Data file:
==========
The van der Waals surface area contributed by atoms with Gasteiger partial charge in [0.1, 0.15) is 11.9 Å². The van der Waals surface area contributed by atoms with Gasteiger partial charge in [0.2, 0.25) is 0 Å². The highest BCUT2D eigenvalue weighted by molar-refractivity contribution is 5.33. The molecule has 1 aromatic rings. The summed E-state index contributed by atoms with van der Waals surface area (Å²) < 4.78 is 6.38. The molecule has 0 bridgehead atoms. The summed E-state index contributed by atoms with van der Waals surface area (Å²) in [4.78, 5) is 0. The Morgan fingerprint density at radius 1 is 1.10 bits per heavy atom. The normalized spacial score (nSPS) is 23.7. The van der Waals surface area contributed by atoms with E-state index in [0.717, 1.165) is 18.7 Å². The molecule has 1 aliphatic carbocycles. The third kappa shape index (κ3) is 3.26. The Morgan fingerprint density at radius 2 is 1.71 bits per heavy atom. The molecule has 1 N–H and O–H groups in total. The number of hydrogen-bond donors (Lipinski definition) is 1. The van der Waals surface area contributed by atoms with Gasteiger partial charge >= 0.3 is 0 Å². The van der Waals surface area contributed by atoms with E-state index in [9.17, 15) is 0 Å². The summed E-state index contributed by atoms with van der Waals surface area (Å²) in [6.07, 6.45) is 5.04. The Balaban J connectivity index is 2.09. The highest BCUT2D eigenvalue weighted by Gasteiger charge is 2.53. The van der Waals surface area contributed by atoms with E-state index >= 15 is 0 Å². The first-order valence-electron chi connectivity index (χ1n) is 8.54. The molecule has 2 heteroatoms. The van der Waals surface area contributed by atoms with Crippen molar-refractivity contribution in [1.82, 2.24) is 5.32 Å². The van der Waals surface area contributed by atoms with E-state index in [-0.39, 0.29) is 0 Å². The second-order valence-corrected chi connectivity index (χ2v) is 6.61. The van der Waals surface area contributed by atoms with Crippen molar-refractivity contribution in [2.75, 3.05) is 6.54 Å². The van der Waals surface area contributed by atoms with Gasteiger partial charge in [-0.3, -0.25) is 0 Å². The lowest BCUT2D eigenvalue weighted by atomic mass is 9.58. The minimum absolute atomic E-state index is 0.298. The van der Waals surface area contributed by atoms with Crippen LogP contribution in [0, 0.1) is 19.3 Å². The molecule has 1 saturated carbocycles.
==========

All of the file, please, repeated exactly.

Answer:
The van der Waals surface area contributed by atoms with Gasteiger partial charge in [0.1, 0.15) is 11.9 Å². The van der Waals surface area contributed by atoms with Gasteiger partial charge in [0.2, 0.25) is 0 Å². The highest BCUT2D eigenvalue weighted by molar-refractivity contribution is 5.33. The molecule has 1 aromatic rings. The summed E-state index contributed by atoms with van der Waals surface area (Å²) < 4.78 is 6.38. The molecule has 0 bridgehead atoms. The summed E-state index contributed by atoms with van der Waals surface area (Å²) in [4.78, 5) is 0. The Morgan fingerprint density at radius 1 is 1.10 bits per heavy atom. The normalized spacial score (nSPS) is 23.7. The van der Waals surface area contributed by atoms with E-state index in [0.717, 1.165) is 18.7 Å². The molecule has 1 aliphatic carbocycles. The third kappa shape index (κ3) is 3.26. The Morgan fingerprint density at radius 2 is 1.71 bits per heavy atom. The molecule has 1 N–H and O–H groups in total. The number of hydrogen-bond donors (Lipinski definition) is 1. The van der Waals surface area contributed by atoms with Gasteiger partial charge >= 0.3 is 0 Å². The van der Waals surface area contributed by atoms with E-state index in [9.17, 15) is 0 Å². The summed E-state index contributed by atoms with van der Waals surface area (Å²) in [6.07, 6.45) is 5.04. The Balaban J connectivity index is 2.09. The highest BCUT2D eigenvalue weighted by Gasteiger charge is 2.53. The van der Waals surface area contributed by atoms with E-state index >= 15 is 0 Å². The first-order valence-electron chi connectivity index (χ1n) is 8.54. The molecule has 2 heteroatoms. The van der Waals surface area contributed by atoms with Crippen molar-refractivity contribution in [1.82, 2.24) is 5.32 Å². The van der Waals surface area contributed by atoms with E-state index in [-0.39, 0.29) is 0 Å². The second-order valence-corrected chi connectivity index (χ2v) is 6.61. The van der Waals surface area contributed by atoms with Crippen molar-refractivity contribution in [2.75, 3.05) is 6.54 Å². The van der Waals surface area contributed by atoms with Gasteiger partial charge in [-0.3, -0.25) is 0 Å². The lowest BCUT2D eigenvalue weighted by atomic mass is 9.58. The minimum absolute atomic E-state index is 0.298. The van der Waals surface area contributed by atoms with Crippen LogP contribution in [0, 0.1) is 19.3 Å². The molecule has 1 saturated carbocycles.